The point of this blog is to demonstrate how people the world over are working together to grow, cook and eat their own food. Also known as food sovereignty movements, the idea is to disengage from the capitalist world economy of food to the greatest degree possible and to produce and distribute food as community effort.
Thus far, I have featured some growing, some cooking and lots and lots of eating. (Dear reader, in case you are wondering, I don't weight 300 pounds. Yet.) In every case, no one cooking the food actually grew it, and in most cases the people eating it didn't have much to do with growing it OR cooking it. This is how our food system works.
I understand the reasons for this of course. It's hard work to grow food. And it takes a long time to learn how to cook properly. Everyone eats of course, and this is the reason we should take a bigger role in where food comes from. We know precious little about the food we put in our bodies, and in so doing, we unwittingly consume toxins of all kinds-unfair labor practices, extortion of profit from farmers to multi-nationals and poisons of all kinds peddled in the name of efficiency.
Even here at Navdanya the roles of cooking and growing are segregated. The cooks, Satya, Kamal and Ramji never do field work. The field workers, Sunil, Jai Singh and Jeet don't really help much in the kitchen. Few of the volunteers are really here long enough to see food from seed to table, and even those are not really involved in cooking. Satya is a formdible force to reckon with in the kitchen. Small, soft-spoken and sweet he might be, and try as I might to win him, he doesn't suffer fools messing with his cooking.
In any case, Navdanya does function as a collective, and much of the food we eat has been produced here on the farm. Just today I saw a huge pile of bhindi (okra) sitting on the kitchen counter. My guess is that we'll have some kind of bhindi subji for supper. Every day for lunch and dinner we eat pulses (lentils) that are all produced here on the farm, grown from seeds saved in the seed bank and collected for generations by farmers. We also eat rice every day-and a large part of the farm is dedicated to growing rice and wheat, both for our consumption and for seeds for the seed bank. Jai Singh brings jack fruit fresh from the tree on occasion, and although I'm not a fan of it much, I do like it deep fried with salt and chili powder. What's not to love? One day when I asked for a lemon, Jai Singh waved his hand in the direction of the mango orchard. When I didn't understand, he harumphed and took me out to the lemon trees. Duh. And every day now, after much wheedling, we have mangoes from the orchard for breakfast.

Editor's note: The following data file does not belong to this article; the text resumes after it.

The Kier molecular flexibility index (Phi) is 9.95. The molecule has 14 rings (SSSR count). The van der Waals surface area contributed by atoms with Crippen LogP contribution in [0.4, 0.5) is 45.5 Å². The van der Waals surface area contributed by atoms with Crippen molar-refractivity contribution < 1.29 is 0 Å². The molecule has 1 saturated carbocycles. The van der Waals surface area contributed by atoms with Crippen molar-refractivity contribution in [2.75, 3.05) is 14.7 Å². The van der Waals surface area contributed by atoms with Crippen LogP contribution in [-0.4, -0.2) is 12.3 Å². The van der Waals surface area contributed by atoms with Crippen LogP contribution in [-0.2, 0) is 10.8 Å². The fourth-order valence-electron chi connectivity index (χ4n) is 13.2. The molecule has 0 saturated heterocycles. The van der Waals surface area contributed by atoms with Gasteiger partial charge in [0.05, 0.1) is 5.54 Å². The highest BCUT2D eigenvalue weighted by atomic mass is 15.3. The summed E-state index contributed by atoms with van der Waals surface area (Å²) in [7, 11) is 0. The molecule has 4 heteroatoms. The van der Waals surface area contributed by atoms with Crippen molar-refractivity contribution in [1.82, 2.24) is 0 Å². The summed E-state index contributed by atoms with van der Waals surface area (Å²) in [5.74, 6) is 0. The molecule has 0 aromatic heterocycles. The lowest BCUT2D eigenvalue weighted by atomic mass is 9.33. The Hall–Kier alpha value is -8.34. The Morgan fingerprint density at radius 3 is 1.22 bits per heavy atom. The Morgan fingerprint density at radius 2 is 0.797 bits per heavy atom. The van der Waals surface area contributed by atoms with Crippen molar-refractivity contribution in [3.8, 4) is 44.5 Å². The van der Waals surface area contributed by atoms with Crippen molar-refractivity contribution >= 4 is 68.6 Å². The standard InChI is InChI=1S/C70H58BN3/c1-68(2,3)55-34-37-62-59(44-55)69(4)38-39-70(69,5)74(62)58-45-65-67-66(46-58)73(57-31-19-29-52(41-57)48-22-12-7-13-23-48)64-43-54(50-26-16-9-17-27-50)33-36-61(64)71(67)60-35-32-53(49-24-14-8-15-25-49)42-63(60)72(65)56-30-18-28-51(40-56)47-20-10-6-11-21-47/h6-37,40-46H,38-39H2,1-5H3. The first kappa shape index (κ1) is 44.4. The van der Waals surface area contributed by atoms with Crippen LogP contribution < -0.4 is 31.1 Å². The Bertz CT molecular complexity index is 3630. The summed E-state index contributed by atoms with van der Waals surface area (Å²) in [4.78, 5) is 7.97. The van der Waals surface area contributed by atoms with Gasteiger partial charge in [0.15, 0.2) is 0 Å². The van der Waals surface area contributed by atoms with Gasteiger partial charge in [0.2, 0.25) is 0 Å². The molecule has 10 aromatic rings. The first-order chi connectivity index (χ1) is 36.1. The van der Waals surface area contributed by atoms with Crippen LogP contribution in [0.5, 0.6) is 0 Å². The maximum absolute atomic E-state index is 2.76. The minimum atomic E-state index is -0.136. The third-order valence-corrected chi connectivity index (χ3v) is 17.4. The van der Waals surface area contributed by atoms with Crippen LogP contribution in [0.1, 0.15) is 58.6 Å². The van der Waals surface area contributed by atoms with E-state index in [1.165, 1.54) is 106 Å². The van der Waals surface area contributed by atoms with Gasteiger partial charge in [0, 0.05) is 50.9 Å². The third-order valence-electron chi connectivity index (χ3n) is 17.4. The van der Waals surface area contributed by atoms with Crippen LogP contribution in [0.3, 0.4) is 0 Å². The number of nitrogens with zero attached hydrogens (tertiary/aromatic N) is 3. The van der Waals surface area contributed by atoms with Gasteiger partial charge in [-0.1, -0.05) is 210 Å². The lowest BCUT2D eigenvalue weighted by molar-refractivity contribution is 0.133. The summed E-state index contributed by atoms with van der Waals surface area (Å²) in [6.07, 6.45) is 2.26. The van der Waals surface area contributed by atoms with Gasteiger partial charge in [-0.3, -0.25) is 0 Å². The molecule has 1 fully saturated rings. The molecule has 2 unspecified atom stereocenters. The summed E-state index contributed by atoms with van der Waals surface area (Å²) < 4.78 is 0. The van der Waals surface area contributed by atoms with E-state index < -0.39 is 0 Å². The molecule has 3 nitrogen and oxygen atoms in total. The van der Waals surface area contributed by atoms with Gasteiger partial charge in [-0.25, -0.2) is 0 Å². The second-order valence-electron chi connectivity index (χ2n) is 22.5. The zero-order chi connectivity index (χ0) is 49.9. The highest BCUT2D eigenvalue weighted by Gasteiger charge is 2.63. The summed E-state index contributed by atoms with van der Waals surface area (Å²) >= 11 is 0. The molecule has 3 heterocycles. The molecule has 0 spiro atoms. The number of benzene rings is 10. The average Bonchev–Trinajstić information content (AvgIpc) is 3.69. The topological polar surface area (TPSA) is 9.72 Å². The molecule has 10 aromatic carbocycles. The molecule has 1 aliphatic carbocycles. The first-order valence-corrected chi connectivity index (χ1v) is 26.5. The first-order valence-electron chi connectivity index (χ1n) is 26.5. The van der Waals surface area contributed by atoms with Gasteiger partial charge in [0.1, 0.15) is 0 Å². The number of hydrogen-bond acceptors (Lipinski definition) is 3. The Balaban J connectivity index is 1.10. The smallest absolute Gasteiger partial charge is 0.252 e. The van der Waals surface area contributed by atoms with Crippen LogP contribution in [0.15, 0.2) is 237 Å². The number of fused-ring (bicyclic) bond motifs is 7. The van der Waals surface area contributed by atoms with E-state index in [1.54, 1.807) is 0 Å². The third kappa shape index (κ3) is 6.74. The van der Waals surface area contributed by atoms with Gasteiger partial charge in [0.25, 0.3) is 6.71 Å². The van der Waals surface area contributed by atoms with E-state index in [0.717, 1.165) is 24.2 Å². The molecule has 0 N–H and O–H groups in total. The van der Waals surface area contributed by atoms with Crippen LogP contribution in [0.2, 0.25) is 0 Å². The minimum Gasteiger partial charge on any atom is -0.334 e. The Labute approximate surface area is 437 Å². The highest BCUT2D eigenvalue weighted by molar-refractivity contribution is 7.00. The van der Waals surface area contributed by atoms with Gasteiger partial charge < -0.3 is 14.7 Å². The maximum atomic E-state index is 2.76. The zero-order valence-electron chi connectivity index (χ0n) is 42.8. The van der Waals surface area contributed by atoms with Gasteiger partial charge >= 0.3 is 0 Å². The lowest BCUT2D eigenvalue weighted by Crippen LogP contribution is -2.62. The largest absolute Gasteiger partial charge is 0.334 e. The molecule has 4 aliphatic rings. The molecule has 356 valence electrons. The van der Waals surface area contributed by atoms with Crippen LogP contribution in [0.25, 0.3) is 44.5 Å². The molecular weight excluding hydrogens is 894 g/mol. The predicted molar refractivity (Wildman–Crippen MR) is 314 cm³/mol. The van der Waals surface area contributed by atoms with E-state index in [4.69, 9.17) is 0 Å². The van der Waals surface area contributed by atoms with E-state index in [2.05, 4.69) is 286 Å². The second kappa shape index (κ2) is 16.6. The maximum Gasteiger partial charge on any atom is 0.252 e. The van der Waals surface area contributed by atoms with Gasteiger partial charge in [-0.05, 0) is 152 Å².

Roles reversed a bit last Friday because Massi, a traveler from Italy, had whipped us all into a frenzy talking about pizza. Pizza. Pizza. Pizza. It was enough to drive us all mad. So, it was Sarayu's last day at Navdanya, and since she and Massi love a good party, we splurged and bought vegetables from the Friday night market in the local village, cheese and olives from the imported food store in Dehradun and picked mangoes from the orchard on the farm.
Massi took over the kitchen and poor Satya was left to wonder what happened. Kamal, master chapati maker, rolled out superb pizza crusts with atta (whole wheat) flour. Dozens of pizzas emerged from the kitchen, three at a time and were greedily consumed by us foreigners, and skeptically sampled and enjoyed with increasing enthusiasm by the kitchen and field workers. All that was missing was beer.
My favorite pizza of all--and Massi's masterpiece--was the mango pizza. The onions, garlic, basil, wheat and mangoes were all from the farm, and the tomatoes came from local farms. Without cheese, it was superb, made even better by the joy and mystery of sharing the magic of food and fellowship.
Together, we grew, cooked and ate.